But I digress!  After establishing her credibility as a world traveller and user of travel guides especially Rick Steves, she describes her frustration in her visits which should have been such a learning experience.  She suggests that due to this lack of information at the museum and the zoo for her 5 year old son, the highlight of both places was the playroom! 
In reading her article, I wondered how much of her frustration was transferred to her young son and hinder his learning experience.  

She suggests the need for “Rick Steves- like children’s guides” to make it a true learning experience.  However, freedom to play in the play zone without adult input, any travel guidebook or telephone guide information should suggest to this Mom that when her 5 year old was allowed to respond to his surrounding  freely in the play zone, this was a true learning experience for him.  For her 5 year old son, this was not an evaluation of the museum or the zoo shortcoming as she may have seen them, but a true experience of learning through play.  

The Picture is of a 3 year old who is responding in terror to the “real live body” statue without the aid of a Rick Steves guidebooks.

Thursday, July 22, 2010

Aubergine - in 1981, Camden, Maine


A French Restaurant in the new style- a small romantic inn

In a visit to Maine in the summer of 1981, Mom  Kennedy took the 6 of us to this small romantic inn in Camden. The restaurant was in a Victorian house built in 1890 and restored to its original state with antique pieces and period wallpaper.

Aubergine had been written up in the June issue of 1981 Gourmet Magazine and Ruth, my husband’s sister in law wanted to order the same dishes that were featured in the article. I can honestly say that I do not remember the starters or the salads that we ordered. However, I do remember ordering for my entrée the medallion of lobster, as did Ruth.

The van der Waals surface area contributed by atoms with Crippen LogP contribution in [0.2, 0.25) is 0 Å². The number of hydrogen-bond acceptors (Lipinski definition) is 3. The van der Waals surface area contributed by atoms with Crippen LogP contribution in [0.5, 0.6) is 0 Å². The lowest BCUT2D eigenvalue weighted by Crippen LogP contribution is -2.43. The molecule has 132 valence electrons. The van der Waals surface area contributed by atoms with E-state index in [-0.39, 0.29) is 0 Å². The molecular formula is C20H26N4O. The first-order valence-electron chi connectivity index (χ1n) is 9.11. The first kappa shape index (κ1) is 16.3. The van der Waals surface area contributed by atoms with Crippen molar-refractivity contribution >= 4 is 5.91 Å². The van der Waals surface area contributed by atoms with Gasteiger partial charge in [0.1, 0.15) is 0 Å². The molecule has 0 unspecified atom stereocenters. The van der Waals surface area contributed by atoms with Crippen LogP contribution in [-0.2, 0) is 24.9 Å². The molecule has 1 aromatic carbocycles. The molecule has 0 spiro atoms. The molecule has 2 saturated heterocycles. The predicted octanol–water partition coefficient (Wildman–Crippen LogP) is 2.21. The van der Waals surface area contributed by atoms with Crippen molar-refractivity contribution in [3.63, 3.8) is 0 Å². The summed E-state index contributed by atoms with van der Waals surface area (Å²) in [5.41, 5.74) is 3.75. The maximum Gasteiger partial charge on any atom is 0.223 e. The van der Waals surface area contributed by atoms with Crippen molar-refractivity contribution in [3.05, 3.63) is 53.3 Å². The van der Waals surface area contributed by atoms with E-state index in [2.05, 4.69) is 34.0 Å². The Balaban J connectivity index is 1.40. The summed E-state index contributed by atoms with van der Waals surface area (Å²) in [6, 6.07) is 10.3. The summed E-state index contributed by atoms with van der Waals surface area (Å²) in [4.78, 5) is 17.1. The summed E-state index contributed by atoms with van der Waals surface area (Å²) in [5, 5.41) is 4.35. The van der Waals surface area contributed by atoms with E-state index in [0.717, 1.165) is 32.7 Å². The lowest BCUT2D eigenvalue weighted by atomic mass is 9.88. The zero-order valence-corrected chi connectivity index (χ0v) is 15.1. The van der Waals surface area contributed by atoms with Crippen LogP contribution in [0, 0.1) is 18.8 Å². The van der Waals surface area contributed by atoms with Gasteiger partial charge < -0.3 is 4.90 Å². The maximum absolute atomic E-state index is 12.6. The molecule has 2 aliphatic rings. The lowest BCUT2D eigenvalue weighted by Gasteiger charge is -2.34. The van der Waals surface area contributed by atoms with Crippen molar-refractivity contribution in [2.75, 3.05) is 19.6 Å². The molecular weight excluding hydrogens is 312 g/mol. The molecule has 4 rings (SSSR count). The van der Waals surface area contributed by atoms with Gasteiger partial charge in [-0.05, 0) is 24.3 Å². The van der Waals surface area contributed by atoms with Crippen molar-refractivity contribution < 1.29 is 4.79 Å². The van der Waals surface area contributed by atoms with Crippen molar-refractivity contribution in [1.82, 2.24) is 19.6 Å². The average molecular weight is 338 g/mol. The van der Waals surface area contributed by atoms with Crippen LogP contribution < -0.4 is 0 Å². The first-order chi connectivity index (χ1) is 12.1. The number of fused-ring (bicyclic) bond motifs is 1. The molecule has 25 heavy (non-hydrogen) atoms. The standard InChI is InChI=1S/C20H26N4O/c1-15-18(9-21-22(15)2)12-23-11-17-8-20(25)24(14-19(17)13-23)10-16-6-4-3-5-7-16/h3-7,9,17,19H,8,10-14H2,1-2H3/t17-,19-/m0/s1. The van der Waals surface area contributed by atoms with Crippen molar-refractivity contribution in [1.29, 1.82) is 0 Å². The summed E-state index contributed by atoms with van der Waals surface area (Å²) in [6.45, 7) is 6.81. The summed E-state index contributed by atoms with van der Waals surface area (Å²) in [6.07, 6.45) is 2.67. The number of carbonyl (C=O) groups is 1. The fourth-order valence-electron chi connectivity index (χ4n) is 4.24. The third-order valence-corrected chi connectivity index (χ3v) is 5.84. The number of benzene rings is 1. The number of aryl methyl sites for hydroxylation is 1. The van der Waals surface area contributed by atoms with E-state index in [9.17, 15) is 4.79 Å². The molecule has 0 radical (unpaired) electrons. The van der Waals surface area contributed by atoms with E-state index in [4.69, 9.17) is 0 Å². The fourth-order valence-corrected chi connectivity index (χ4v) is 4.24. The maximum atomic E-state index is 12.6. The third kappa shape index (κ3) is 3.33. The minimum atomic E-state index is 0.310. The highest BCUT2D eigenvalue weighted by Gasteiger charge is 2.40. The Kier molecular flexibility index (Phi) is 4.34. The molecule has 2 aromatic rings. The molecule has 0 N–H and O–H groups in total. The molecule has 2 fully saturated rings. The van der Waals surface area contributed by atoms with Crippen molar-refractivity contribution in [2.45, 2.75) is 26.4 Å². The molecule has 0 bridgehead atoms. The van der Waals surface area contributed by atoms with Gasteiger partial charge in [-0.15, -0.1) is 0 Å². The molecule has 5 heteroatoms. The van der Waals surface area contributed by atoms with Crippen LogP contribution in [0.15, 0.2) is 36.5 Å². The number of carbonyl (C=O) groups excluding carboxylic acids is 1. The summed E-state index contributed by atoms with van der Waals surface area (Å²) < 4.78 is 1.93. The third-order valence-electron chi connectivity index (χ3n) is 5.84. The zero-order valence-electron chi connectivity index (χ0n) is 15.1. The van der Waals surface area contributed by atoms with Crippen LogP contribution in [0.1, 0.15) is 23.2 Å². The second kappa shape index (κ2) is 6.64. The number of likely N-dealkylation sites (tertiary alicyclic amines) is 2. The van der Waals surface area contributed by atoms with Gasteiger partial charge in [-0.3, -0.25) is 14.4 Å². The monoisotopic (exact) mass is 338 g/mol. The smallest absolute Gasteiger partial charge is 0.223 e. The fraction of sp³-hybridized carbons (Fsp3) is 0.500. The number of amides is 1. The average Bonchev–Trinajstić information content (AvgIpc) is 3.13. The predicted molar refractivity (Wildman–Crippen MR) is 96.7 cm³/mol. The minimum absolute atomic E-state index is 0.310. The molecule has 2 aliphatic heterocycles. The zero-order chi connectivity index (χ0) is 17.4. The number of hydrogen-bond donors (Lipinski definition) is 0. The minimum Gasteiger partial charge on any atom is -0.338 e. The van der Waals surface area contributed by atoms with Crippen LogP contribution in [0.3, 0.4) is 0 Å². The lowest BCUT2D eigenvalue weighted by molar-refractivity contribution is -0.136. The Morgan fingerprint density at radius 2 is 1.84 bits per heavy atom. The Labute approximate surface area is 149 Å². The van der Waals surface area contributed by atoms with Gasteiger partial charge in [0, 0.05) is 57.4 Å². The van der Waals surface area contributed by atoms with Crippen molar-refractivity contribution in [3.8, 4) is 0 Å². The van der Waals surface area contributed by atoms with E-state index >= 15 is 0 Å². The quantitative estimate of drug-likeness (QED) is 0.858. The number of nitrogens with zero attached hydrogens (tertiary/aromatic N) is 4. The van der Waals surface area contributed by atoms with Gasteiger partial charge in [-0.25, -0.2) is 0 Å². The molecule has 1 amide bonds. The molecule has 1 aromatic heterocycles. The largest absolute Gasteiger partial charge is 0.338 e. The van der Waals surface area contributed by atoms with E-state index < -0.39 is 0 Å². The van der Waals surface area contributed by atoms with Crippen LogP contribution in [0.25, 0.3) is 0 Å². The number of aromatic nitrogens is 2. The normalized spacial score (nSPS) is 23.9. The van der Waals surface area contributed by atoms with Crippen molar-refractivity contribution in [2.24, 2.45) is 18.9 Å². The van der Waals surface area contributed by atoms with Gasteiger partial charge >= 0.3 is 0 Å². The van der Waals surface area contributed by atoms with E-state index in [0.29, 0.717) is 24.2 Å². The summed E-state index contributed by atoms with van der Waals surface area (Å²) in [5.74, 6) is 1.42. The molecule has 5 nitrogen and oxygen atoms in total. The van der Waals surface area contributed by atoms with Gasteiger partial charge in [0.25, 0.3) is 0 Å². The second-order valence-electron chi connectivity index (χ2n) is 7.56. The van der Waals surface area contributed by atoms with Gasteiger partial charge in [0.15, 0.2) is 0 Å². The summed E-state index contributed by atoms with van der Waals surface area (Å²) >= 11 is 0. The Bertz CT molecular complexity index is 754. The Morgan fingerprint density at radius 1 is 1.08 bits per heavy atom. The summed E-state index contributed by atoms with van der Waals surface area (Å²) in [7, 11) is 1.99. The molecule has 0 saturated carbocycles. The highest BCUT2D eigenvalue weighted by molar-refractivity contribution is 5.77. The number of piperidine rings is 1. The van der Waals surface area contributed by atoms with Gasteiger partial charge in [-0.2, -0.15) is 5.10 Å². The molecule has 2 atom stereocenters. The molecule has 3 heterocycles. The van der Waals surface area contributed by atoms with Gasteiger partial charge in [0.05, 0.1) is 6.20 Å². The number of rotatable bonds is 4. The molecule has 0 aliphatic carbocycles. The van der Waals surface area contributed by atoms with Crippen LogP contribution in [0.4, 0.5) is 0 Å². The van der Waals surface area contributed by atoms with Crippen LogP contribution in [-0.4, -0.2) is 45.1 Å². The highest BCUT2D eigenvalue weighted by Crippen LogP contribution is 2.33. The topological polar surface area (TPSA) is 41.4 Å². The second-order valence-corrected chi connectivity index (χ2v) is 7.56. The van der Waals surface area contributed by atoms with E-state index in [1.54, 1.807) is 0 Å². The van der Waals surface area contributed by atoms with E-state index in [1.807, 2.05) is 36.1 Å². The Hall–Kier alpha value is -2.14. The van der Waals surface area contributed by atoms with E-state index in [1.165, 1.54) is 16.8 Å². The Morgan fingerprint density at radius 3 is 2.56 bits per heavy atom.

Medallion of lobster is slices of lobster tails, thus looking like medallions. Being accustomed to devouring a whole lobster and any one else’s if I can, the small portion was laughable.

Two medallions of lobster, shelled were served with some greenery on a very large plate.

Although dessert is not on the menu, I do remember a dessert cart that was rolled to each table for patrons to pick their own dessert. Lovely arrangements of different cakes or torte mainly chocolate were on the cart.

Not being a dessert person and thinking some of the desserts looked dried out, I asked the waitress if I could have a serving of fresh berries in cream. It was Blueberry season and I had seen blueberry stands on the road but had not tasted any of the berries. After some confusion in the kitchen, a large parfait glass filled with fresh Maine Blueberries with sweet cream was served to me. For me, that was the highlight of the meal and from some of the expression on tasting their desserts some of the rest wished they had done the same. Ruth, however, was delighted with being able to taste everything that had been featured in the magazine.

It was a delightful evening, one of the last with all of us together. Mom was delighted to host this dinner for us.
 Although I do not have a picture of Aubergine Resturant, here is a picture of all of us that summer in Maine